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UK Enterprise Segment Communications Service Providers

UK Enterprise Segment Communications Service Providers

Management Report
Published: December 2015
Pages: 1080
Research from:
Sector: Business Services & Logistics

From: GBP 500.00
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This authoritative and comprehensive 1,080-page report profiles and compares 62 key providers of communications and related IT services to UK enterprises.
The report includes the following:
 Expert and in-depth market analysis (PEST, sizing, segmentation, positioning, technology and benchmarking)
 Detailed profiles of and insight into the leading 62 service providers
 Data and analysis from the strategic level through to products, services and channels to market

Why buy?
 Genuine insight from an analyst with over 25 years’ industry knowledge both working within service providers and helping them independently
 Analyst access to discuss questions and trends related to the report
 Excellent value for money that addresses issues from CEO-level to business development, product management and sales
 Not just simplistic graphics and high-level oversight

Key conclusions:
 Market faces potentially its most significant shake-up since deregulation – driven by the Ofcom strategic review and fixed-mobile consolidation
 Outcome of Ofcom review remains unclear, but it will not be the status quo
 If Openreach is subject to full separation from BT, the UK incumbent looks like a likely takeover target for an internationally expansive player
 BT-EE acquisition looks likely to get approval, but O2-Three seems to face considerable hurdles as the European Commission shifts policy to oppose national mobile market consolidation
 Commoditization of basic fixed and mobile is driving service providers up the value chain to improve margins and engender loyalty
 At the same time, customers need help to deal with the migration to, integration and management of ever more complex environments
 Move to cloud model has implications beyond IT department – decisions will increasingly involve other operational units such as marketing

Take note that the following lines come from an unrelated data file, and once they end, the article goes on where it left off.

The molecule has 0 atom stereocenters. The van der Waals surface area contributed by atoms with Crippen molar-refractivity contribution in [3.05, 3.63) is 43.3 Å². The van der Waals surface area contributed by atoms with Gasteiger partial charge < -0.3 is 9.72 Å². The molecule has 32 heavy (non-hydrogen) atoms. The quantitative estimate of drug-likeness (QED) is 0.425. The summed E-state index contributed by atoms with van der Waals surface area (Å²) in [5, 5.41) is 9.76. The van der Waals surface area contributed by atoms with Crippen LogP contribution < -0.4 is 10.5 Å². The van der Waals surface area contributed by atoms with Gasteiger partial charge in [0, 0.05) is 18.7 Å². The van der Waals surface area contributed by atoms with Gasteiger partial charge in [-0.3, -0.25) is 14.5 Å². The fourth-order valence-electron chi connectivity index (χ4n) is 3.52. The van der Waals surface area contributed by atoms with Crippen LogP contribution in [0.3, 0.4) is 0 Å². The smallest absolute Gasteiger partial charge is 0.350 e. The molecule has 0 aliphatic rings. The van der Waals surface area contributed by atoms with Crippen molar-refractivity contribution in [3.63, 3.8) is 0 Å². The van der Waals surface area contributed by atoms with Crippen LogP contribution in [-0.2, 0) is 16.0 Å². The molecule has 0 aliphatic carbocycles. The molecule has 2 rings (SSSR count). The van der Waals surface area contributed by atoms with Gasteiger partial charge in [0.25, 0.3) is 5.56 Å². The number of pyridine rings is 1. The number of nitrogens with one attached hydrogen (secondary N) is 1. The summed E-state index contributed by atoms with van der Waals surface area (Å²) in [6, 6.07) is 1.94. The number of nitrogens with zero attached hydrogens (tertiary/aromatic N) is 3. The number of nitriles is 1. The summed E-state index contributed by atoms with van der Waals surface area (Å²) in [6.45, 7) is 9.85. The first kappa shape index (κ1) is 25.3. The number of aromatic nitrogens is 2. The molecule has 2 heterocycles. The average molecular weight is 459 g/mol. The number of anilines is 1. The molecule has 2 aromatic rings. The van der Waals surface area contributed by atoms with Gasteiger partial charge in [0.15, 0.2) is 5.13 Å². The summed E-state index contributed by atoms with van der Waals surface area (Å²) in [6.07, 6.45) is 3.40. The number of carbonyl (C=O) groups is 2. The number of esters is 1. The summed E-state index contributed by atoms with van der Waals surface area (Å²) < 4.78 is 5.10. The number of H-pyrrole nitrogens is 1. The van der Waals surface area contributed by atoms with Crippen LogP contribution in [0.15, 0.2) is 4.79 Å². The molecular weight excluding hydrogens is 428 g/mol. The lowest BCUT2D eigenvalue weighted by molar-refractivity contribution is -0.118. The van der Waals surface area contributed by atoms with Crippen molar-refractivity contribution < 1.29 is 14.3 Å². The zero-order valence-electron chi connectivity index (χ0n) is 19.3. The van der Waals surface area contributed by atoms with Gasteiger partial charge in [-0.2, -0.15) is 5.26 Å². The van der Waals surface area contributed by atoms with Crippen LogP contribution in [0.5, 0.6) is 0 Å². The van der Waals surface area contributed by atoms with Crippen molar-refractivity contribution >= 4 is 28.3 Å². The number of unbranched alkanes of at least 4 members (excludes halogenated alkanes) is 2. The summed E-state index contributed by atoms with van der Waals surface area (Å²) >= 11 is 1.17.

 Security another key issue that also applies beyond just the IT department

Pricing: normally £995 – Special Promotional Offer: £500

The UK market for enterprise ICT services is facing what will be its most significant shake-up in years, driven by the on-going Ofcom strategic review and by the continued consolidation between fixed and mobile operators. Add to that the structural shift to the cloud and the threats and opportunities are set to be the greatest since deregulation.
As yet, the result of the Ofcom strategic review is unclear – other than the fact that the status quo is not an option. On one extreme would be the full separation of Openreach from BT, which would cause considerable turmoil and make the eventual sale of BT to a foreign owner significantly more likely. On the other, increased regulatory scrutiny and fines would aim to make Openreach more accountable but would still leave the unit under the control of the BT Group.
Whatever happens, competitors to BT have already been making their case – generally for separation – and must prepare to take advantage of whatever outcome is delivered by Ofcom. A full separation of Openreach might not actually be that helpful in the short term for any players reliant on it for access as the disruption would affect all Openreach’s customers. The biggest beneficiaries would be competitors of BT that have little or no reliance on Openreach – so Virgin Media Business would be one obvious winner.
When it comes to developments outside of regulation, it is clear that basic fixed and mobile services are commoditized, so service providers are increasingly looking to move up the value chain to engender customer loyalty and to maintain margins. This makes sense also because the increasing complexity of ICT means that customers have a growing need for professional and integration services. At the same time, the role of ICT increasingly as a businesss enabler and provider of competitive advantage means that IT Managers and CIOs do not want to spend their time focused on the day-to-day ‘nuts and bolts’ of the network – leading to growth in managed services.
The shift to the cloud not only means a change in operational focus from in-house and capex to hybrid and opex, it also entails a more dynamic use of ICT across the enterprise – from marketing to business administration: adding further to the complexity and range of tasks faced by those trying to manage their company’s networks and applications.
In case that did not represent enough of a challenge, it is clear that security is also a key issue that spans not just technology, but also systems, processes and even employee contracts – all of this in a world where end users expect to be able to access data and applications at any time, from anywhere and using any device.
Clearly, this is a challenging market, but challenges also represent opportunities for those service providers that are able to work alongside their customers to develop a mutually beneficial partnership. It’s time to buckle up – this could be a bumpy ride.

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